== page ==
A new article from the research team has just been published in Aquaculture. It describes the devastating outbreak which occurred in the Hawkesbury River estuary in January-February 2013. It is one of the most intensive investigations of its kind and revealed many new features of the disease including its incubation period, the most important mode of transmission and the steps that were taken to try to reduce the losses.
I Paul-Pont, O Evans, NK Dhand, A Rubio, P Coad and RJ Whittington (2014). Descriptive epidemiology of mass mortality due to Ostreid herpesvirus-1 (OsHV-1) in commercially farmed Pacific oysters (Crassostrea gigas) in the Hawkesbury River estuary, Australia. Aquaculture: 422-423: 146-159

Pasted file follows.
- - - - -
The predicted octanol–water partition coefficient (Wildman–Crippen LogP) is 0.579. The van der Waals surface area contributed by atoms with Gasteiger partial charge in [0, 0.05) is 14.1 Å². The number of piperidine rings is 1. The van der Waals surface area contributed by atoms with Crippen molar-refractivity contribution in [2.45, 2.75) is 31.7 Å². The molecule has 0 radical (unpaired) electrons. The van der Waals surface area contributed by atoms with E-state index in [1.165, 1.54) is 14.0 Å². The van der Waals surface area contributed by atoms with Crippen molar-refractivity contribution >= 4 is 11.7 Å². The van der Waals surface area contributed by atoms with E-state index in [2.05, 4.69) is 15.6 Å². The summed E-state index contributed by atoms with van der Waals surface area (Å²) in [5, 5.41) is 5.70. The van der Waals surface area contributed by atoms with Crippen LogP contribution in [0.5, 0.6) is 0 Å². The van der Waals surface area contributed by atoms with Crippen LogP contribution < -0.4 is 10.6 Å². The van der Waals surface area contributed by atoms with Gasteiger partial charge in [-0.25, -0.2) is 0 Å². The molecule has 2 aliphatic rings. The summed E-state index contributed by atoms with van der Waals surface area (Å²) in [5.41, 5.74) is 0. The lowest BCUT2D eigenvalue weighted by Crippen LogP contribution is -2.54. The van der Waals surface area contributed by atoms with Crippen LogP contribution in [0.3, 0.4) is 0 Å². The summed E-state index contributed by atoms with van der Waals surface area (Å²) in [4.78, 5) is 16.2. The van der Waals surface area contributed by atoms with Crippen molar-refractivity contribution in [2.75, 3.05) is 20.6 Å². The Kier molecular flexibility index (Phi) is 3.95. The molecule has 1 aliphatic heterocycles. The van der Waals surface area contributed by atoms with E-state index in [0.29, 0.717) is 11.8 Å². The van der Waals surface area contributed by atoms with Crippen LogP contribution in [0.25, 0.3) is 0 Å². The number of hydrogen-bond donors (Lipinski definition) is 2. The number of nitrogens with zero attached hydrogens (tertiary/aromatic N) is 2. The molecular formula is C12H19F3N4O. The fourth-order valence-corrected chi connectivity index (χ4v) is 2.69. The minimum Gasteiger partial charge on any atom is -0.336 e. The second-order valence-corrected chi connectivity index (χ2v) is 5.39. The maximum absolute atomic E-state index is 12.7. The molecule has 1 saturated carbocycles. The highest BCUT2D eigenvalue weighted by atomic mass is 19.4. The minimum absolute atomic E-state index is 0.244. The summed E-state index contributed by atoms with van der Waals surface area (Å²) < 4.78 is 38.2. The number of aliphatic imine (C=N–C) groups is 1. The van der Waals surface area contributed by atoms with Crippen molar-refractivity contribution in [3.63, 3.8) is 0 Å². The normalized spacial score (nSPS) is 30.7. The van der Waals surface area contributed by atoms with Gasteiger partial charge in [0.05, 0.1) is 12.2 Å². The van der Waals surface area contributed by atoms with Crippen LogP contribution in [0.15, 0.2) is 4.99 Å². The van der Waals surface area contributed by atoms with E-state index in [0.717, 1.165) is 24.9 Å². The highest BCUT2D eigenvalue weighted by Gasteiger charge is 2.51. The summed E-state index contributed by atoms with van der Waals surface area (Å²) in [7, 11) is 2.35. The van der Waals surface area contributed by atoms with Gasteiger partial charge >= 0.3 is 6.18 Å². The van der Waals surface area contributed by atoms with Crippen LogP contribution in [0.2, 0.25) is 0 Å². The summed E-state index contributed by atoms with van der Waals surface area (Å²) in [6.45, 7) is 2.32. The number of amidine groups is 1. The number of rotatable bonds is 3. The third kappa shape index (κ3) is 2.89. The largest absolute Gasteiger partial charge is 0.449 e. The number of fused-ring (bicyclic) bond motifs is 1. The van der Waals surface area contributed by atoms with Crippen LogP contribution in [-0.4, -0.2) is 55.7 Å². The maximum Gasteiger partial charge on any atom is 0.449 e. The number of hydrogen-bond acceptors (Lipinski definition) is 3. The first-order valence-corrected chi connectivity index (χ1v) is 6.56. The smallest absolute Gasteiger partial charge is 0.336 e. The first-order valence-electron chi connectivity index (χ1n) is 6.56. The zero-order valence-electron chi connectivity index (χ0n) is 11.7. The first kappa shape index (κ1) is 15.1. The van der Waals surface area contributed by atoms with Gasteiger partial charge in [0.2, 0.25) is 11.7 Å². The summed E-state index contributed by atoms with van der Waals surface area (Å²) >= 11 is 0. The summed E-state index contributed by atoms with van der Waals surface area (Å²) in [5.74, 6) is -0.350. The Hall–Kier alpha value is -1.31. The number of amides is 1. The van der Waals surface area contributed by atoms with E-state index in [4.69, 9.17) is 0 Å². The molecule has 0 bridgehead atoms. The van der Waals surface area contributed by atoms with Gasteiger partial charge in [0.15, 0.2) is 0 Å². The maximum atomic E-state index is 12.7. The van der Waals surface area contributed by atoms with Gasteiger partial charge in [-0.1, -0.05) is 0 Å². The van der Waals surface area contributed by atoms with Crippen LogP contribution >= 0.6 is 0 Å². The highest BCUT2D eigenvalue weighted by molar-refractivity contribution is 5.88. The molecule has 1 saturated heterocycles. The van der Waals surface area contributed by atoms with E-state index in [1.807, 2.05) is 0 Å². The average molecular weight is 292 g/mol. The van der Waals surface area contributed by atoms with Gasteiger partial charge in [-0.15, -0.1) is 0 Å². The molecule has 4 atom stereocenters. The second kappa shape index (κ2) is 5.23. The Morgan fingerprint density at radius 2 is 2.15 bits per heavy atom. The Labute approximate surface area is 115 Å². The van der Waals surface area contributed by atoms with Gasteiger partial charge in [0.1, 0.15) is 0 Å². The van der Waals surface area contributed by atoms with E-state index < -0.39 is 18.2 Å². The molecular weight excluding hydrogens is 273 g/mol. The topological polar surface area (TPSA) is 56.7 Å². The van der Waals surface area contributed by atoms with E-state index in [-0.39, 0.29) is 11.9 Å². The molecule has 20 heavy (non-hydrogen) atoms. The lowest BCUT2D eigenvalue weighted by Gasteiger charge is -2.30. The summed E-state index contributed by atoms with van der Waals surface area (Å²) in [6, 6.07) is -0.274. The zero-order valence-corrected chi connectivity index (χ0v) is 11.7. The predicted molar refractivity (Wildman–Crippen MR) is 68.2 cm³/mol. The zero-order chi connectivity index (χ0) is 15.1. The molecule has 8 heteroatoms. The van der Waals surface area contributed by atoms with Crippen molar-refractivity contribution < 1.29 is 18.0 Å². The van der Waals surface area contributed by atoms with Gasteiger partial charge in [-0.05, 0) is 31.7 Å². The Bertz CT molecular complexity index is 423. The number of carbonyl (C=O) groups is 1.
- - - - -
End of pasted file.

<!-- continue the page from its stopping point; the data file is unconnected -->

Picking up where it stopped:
Summary: Mortality of farmed triploid Pacific oysters (Crassostrea gigas) associated with Ostreid herpesvirus-1 (OsHV-1) was first recorded in Australia in the Georges River/Botany Bay estuary (New South Wales) in late 2010. Two years later, the first sign of possible inter-estuarine spread was observed when commercial triploid Pacific oysters in the Hawkesbury River estuary, located 50 km north of Botany Bay, were affected by mass mortality. The aim of this study was to describe the epidemiological features of the Hawkesbury outbreak via a formal investigation which was conducted in real time and comprised: an assessment of stock levels, past oyster acquisitions and a trace forward investigation to identify stock at greatest risk due to transfers of oysters; passive surveillance of the spread of mortalities in the estuary; active surveillance using PCR to identify the distribution of OsHV-1 infection on farms in the estuary and mortality estimates to identify age and size classes affected; identification of the time of first infection using data from sentinel oysters; and assessment of environmental risk factors. Mortalities were recorded in all age classes but were greater in spat and juveniles than in adults. The incubation period for mass mortality was < 4 days, however subclinical OsHV-1 infection was detected three months prior to the first signs of mortality in the index case (first location affected), which suggests that low viral loads of OsHV-1 are insufficient to induce the disease. While inefficient oyster-to-oyster transmission occurred at two locations, a synchronous infection arising from a common environmental source was required to explain the mass mortalities at the index case (Mullet Creek). Estuarine hydrodynamics then assisted rapid dispersal of viral particles throughout the estuary. Seawater temperatures were consistently above 24°C during the month preceding mass mortalities with variations (± 3°C) being observed over a few days during this period; however this did not necessarily lead to mortality events when the virus was present. There was no evidence of prior movement of potentially infected oysters or farming equipment into the Hawkesbury River estuary to explain the outbreak.
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